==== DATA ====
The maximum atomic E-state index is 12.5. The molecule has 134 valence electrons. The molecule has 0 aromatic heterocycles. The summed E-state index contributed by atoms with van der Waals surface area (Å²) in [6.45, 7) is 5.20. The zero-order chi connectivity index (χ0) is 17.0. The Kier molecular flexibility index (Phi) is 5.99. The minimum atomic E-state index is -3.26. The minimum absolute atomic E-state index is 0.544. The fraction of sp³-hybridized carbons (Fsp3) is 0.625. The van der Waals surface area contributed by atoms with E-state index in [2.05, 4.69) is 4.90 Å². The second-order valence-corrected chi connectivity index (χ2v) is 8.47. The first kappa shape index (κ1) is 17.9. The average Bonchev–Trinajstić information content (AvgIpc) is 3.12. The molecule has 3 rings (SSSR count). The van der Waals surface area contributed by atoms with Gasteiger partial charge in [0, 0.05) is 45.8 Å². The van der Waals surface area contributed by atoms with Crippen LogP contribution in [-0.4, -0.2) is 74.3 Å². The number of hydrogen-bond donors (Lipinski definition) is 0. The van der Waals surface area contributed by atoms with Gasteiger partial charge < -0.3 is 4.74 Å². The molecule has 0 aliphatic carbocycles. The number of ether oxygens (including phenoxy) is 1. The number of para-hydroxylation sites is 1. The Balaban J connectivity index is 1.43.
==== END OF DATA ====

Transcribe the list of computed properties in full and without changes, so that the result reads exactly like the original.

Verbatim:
The maximum atomic E-state index is 12.5. The molecule has 134 valence electrons. The molecule has 0 aromatic heterocycles. The summed E-state index contributed by atoms with van der Waals surface area (Å²) in [6.45, 7) is 5.20. The zero-order chi connectivity index (χ0) is 17.0. The Kier molecular flexibility index (Phi) is 5.99. The minimum atomic E-state index is -3.26. The minimum absolute atomic E-state index is 0.544. The fraction of sp³-hybridized carbons (Fsp3) is 0.625. The van der Waals surface area contributed by atoms with E-state index in [2.05, 4.69) is 4.90 Å². The second-order valence-corrected chi connectivity index (χ2v) is 8.47. The first kappa shape index (κ1) is 17.9. The average Bonchev–Trinajstić information content (AvgIpc) is 3.12. The molecule has 3 rings (SSSR count). The van der Waals surface area contributed by atoms with Gasteiger partial charge in [0, 0.05) is 45.8 Å². The van der Waals surface area contributed by atoms with Crippen LogP contribution in [-0.4, -0.2) is 74.3 Å². The number of hydrogen-bond donors (Lipinski definition) is 0. The van der Waals surface area contributed by atoms with Gasteiger partial charge < -0.3 is 4.74 Å². The molecule has 0 aliphatic carbocycles. The number of ether oxygens (including phenoxy) is 1. The number of para-hydroxylation sites is 1. The Balaban J connectivity index is 1.43.